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Issues With Business Expansion

By Edited Nov 13, 2013 0 0

As we all know, language is the most essential tool which we use to communicate with our customers, suppliers, employees, retailers and etc. When expanding overseas, the biggest barrier is perhaps the language barrier, which is to translate one language to another. Coming upon the translation job, companies often make mistake when trying to replicate their success in domestic market. They overlook the pitfall lay under the different meaning of each language.

For instance, let's consider Pepsi's failure in Taiwan. Pepsi's advertising slogan sounds like this, "Come alive with the Pepsi's generation". But when it is being translated into Chinese, the slogan gives a different meaning of "Pepsi will bring your ancestors back from dead" to the Taiwanese. The company makes such mistake when they are too keen in branding themselves with a single identity, using the same marketing campaign and brand message for domestic and foreign market. The problem is not just about the translation, the same word will have different meaning in different language and culture. Chinese pay great respect to their ancestors and Pepsi's slogan is being viewed as an offended act. Pepsi thus lost great volume of customers.

As a solution in this case, we can refer to the bridging stage of MBI. We can make use of the three skills, which is preparing, decentering, and recentering, in bridging for effective communicating in cross-cultural setting. Language is one of the context which we should do adequate research before entering a foreign market, especially when the foreign language is not our native tongue or spoken language.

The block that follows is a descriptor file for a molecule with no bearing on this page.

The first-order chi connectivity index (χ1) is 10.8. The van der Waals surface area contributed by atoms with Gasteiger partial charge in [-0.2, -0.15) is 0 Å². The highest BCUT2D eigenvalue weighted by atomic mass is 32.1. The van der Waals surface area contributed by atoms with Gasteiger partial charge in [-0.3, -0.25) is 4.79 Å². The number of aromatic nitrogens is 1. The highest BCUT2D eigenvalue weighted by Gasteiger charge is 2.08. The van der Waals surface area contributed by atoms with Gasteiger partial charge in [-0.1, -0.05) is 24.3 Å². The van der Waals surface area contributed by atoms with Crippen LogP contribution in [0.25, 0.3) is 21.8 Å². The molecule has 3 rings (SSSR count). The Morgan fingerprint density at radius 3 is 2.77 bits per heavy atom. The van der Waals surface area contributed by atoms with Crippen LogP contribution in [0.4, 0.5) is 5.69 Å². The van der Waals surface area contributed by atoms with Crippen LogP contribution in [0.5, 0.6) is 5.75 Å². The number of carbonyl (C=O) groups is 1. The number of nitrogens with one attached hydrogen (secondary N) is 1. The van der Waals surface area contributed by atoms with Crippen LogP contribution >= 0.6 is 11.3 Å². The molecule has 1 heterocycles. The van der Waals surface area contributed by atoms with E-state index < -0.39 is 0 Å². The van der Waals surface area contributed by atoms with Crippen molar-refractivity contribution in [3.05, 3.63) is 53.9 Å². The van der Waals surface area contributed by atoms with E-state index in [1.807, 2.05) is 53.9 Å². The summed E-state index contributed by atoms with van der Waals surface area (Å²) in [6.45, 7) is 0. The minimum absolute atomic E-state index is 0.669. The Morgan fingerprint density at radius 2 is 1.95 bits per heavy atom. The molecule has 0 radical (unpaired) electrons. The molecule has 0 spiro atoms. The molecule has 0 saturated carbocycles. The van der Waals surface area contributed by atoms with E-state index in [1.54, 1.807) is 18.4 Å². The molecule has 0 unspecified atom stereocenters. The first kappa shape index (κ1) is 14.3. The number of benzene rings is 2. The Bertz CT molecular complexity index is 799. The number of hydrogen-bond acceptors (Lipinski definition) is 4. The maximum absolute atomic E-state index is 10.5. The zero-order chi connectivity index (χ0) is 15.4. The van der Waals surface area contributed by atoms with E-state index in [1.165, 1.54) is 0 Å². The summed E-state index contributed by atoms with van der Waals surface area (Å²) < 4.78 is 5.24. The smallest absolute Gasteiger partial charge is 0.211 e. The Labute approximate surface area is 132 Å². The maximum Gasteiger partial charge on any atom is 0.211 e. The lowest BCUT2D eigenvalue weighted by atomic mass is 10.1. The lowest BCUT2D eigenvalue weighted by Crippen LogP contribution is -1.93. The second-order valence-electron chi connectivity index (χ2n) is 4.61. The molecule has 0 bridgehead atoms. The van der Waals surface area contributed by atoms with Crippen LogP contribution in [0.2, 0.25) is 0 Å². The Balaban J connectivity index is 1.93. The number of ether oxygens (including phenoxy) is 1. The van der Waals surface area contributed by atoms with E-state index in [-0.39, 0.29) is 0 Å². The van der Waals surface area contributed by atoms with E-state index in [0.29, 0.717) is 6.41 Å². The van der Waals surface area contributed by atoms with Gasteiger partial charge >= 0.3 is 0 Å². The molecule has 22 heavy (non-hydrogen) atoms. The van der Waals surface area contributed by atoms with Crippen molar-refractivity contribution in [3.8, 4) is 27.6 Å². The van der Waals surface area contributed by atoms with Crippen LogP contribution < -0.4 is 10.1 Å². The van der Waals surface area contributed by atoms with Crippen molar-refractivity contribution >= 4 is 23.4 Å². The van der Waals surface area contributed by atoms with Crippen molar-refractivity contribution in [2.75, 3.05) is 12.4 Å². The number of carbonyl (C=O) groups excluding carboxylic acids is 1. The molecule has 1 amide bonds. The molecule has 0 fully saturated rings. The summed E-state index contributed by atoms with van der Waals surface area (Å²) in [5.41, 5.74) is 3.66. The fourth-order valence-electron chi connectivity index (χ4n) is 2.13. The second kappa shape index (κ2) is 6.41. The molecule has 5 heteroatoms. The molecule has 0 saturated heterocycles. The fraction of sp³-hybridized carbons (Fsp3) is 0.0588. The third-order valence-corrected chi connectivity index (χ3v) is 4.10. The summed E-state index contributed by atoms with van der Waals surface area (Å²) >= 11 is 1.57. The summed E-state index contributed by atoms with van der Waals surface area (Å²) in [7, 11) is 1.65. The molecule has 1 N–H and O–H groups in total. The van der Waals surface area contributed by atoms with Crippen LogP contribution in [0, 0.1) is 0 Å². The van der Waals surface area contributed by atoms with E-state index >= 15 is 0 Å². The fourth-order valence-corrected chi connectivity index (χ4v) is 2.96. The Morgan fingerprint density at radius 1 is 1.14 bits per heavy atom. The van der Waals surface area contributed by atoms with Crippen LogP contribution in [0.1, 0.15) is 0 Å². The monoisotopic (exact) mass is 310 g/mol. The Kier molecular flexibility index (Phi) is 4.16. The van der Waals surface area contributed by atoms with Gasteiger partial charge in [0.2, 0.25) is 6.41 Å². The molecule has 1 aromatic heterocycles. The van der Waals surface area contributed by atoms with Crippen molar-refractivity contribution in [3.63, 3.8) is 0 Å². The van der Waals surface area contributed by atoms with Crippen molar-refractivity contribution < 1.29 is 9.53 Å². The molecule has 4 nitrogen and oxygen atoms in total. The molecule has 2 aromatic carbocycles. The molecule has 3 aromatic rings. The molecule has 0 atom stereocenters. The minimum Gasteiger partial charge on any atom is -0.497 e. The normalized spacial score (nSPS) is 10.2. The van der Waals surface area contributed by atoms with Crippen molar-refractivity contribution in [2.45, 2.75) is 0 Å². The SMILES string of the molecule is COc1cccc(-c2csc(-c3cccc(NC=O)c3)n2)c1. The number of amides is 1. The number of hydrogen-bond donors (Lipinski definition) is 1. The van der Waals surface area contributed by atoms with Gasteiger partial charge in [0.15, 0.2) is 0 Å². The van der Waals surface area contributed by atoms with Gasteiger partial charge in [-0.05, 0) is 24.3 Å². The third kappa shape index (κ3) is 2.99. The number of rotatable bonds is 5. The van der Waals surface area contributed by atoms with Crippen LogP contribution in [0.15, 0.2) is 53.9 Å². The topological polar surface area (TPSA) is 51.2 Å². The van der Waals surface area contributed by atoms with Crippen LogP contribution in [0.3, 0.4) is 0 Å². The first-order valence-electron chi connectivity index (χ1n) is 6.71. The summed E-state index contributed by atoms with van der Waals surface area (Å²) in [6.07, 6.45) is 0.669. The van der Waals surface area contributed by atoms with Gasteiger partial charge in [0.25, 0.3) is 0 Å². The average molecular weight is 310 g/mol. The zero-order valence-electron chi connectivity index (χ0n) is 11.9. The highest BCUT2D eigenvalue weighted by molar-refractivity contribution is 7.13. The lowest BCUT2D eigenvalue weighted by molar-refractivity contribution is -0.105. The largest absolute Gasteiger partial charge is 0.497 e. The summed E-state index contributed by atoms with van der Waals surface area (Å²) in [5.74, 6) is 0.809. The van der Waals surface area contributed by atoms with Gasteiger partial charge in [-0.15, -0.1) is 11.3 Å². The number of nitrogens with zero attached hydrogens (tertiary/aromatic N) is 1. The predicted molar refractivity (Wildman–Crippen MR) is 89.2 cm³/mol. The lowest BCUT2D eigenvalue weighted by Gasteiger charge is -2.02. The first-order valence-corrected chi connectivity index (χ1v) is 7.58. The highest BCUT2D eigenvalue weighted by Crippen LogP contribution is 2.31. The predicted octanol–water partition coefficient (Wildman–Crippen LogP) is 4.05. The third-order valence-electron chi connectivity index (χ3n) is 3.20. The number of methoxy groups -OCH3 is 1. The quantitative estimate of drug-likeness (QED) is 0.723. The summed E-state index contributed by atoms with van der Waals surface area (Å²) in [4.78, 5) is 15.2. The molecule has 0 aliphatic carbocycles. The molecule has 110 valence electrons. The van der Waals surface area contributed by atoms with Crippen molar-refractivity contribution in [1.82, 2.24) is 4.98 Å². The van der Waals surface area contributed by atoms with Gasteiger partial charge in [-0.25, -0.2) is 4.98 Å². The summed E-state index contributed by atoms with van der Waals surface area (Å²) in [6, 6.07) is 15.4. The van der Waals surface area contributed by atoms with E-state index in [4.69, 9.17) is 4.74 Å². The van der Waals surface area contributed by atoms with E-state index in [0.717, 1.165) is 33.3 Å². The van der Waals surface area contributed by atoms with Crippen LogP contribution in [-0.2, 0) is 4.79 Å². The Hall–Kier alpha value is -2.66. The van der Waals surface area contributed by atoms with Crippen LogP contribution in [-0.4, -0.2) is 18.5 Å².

Business is just like a war. Regardless of the kind of businesses, competition always occurs. Only if we are strong enough to fight with the competitors we can be "the king". If we are not, we will be replaced by the rivals. Hence we must never look down on our competitors; no matter how strong or weak they are. In fact, we must always be aware of them and keep an outstanding performance in order to get a foothold. Otherwise, we will be kicked out of the market.

For example, Starbucks is forced to close down many of their outlets in Australia simply because of underestimating the competitors. When Starbuck first entered the Australia market through franchising and brought in coffee with the café cultural to the masses, they found out that there is already several similar cafés operating in the local market. The company underestimated local people preferences for local coffee and the comfortable drinking environment created by the opponents. In the end, they have no choice but to move out of the Australia market.

To cure this problem and overwhelm the competitor, the company can consider the business model to create value and earn profit in competitive environment. Business model is how a firm delivers its value proposition to customers and how they make money. Developing a business model can help Starbucks differentiate themselves from the local competitors and create uniqueness. Due to changing environment, Starbucks need to continue to evolve their business models. Even being in the same industry, with business model, Starbucks can use vastly different business models to deliver their products and services to beat down the competitors.